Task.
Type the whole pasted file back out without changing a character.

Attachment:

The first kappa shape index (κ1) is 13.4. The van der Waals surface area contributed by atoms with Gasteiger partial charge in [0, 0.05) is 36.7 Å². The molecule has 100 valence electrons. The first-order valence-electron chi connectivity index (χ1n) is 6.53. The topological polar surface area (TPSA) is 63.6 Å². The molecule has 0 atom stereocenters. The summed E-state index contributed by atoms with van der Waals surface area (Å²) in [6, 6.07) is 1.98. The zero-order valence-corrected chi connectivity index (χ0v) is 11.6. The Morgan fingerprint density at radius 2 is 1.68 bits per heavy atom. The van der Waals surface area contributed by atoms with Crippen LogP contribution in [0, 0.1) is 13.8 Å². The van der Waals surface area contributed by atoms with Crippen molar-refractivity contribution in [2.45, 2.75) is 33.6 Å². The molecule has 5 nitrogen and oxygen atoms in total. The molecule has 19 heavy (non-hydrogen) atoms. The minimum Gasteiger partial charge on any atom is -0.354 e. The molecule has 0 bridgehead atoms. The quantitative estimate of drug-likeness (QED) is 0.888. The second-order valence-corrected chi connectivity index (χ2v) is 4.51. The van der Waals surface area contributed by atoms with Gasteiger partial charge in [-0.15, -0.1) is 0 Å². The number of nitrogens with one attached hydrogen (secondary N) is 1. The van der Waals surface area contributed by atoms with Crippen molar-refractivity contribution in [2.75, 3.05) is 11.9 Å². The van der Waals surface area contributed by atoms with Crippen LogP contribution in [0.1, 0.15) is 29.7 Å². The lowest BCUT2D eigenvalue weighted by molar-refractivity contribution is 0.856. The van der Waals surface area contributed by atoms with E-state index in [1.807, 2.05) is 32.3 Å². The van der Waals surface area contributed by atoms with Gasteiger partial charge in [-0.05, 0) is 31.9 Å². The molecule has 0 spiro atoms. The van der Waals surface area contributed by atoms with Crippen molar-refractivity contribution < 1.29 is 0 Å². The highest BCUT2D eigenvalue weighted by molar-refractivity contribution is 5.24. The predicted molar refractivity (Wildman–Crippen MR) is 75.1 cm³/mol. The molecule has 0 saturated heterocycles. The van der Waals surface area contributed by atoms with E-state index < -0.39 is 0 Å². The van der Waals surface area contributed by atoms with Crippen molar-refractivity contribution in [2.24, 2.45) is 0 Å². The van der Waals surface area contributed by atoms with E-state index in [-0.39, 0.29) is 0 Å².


The first kappa shape index (κ1) is 13.4. The van der Waals surface area contributed by atoms with Gasteiger partial charge in [0, 0.05) is 36.7 Å². The molecule has 100 valence electrons. The first-order valence-electron chi connectivity index (χ1n) is 6.53. The topological polar surface area (TPSA) is 63.6 Å². The molecule has 0 atom stereocenters. The summed E-state index contributed by atoms with van der Waals surface area (Å²) in [6, 6.07) is 1.98. The zero-order valence-corrected chi connectivity index (χ0v) is 11.6. The Morgan fingerprint density at radius 2 is 1.68 bits per heavy atom. The van der Waals surface area contributed by atoms with Crippen LogP contribution in [0, 0.1) is 13.8 Å². The van der Waals surface area contributed by atoms with Crippen molar-refractivity contribution in [2.45, 2.75) is 33.6 Å². The molecule has 5 nitrogen and oxygen atoms in total. The molecule has 19 heavy (non-hydrogen) atoms. The minimum Gasteiger partial charge on any atom is -0.354 e. The molecule has 0 bridgehead atoms. The quantitative estimate of drug-likeness (QED) is 0.888. The second-order valence-corrected chi connectivity index (χ2v) is 4.51. The van der Waals surface area contributed by atoms with Gasteiger partial charge in [-0.15, -0.1) is 0 Å². The number of nitrogens with one attached hydrogen (secondary N) is 1. The van der Waals surface area contributed by atoms with Crippen molar-refractivity contribution in [2.75, 3.05) is 11.9 Å². The van der Waals surface area contributed by atoms with Crippen LogP contribution in [0.1, 0.15) is 29.7 Å². The lowest BCUT2D eigenvalue weighted by molar-refractivity contribution is 0.856. The van der Waals surface area contributed by atoms with E-state index in [1.807, 2.05) is 32.3 Å². The van der Waals surface area contributed by atoms with Gasteiger partial charge in [-0.05, 0) is 31.9 Å². The molecule has 0 spiro atoms. The van der Waals surface area contributed by atoms with Crippen molar-refractivity contribution < 1.29 is 0 Å². The highest BCUT2D eigenvalue weighted by molar-refractivity contribution is 5.24. The predicted molar refractivity (Wildman–Crippen MR) is 75.1 cm³/mol. The molecule has 0 saturated heterocycles. The van der Waals surface area contributed by atoms with E-state index < -0.39 is 0 Å². The van der Waals surface area contributed by atoms with Crippen molar-refractivity contribution in [2.24, 2.45) is 0 Å². The van der Waals surface area contributed by atoms with E-state index in [-0.39, 0.29) is 0 Å².